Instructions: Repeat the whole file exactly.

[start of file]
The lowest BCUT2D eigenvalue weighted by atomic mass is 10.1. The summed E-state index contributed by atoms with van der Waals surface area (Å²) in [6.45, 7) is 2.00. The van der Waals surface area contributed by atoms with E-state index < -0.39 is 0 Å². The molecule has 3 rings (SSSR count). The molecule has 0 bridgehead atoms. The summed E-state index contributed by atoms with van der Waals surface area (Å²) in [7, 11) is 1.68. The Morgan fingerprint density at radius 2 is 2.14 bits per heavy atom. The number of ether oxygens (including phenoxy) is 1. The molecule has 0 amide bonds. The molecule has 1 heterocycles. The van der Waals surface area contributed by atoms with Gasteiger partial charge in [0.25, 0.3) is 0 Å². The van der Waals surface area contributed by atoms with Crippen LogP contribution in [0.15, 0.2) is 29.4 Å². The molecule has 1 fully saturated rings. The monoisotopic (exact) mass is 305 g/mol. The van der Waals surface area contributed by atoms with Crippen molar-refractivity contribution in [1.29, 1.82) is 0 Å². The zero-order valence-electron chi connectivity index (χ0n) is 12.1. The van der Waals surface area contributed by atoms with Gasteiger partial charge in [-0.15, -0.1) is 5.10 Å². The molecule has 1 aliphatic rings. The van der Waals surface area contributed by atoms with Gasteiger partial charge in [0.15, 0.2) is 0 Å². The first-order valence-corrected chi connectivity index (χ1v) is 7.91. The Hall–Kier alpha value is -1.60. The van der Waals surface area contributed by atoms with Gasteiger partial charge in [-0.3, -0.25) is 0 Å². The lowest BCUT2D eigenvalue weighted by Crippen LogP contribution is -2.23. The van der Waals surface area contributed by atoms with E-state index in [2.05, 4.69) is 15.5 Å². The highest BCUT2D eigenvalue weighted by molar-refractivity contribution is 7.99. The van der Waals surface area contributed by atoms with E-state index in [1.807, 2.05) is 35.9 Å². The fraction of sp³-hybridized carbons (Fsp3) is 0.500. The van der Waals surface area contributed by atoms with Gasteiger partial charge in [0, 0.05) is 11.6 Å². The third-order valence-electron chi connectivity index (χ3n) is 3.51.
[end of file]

The lowest BCUT2D eigenvalue weighted by atomic mass is 10.1. The summed E-state index contributed by atoms with van der Waals surface area (Å²) in [6.45, 7) is 2.00. The van der Waals surface area contributed by atoms with E-state index < -0.39 is 0 Å². The molecule has 3 rings (SSSR count). The molecule has 0 bridgehead atoms. The summed E-state index contributed by atoms with van der Waals surface area (Å²) in [7, 11) is 1.68. The Morgan fingerprint density at radius 2 is 2.14 bits per heavy atom. The number of ether oxygens (including phenoxy) is 1. The molecule has 0 amide bonds. The molecule has 1 heterocycles. The van der Waals surface area contributed by atoms with Gasteiger partial charge in [0.25, 0.3) is 0 Å². The van der Waals surface area contributed by atoms with Crippen LogP contribution in [0.15, 0.2) is 29.4 Å². The molecule has 1 fully saturated rings. The monoisotopic (exact) mass is 305 g/mol. The van der Waals surface area contributed by atoms with Crippen molar-refractivity contribution in [1.29, 1.82) is 0 Å². The zero-order valence-electron chi connectivity index (χ0n) is 12.1. The van der Waals surface area contributed by atoms with Gasteiger partial charge in [-0.15, -0.1) is 5.10 Å². The molecule has 1 aliphatic rings. The van der Waals surface area contributed by atoms with Gasteiger partial charge in [0.15, 0.2) is 0 Å². The first-order valence-corrected chi connectivity index (χ1v) is 7.91. The Hall–Kier alpha value is -1.60. The van der Waals surface area contributed by atoms with Gasteiger partial charge in [-0.3, -0.25) is 0 Å². The lowest BCUT2D eigenvalue weighted by Crippen LogP contribution is -2.23. The van der Waals surface area contributed by atoms with E-state index in [2.05, 4.69) is 15.5 Å². The highest BCUT2D eigenvalue weighted by molar-refractivity contribution is 7.99. The van der Waals surface area contributed by atoms with E-state index in [1.807, 2.05) is 35.9 Å². The fraction of sp³-hybridized carbons (Fsp3) is 0.500. The van der Waals surface area contributed by atoms with Gasteiger partial charge in [0, 0.05) is 11.6 Å². The third-order valence-electron chi connectivity index (χ3n) is 3.51.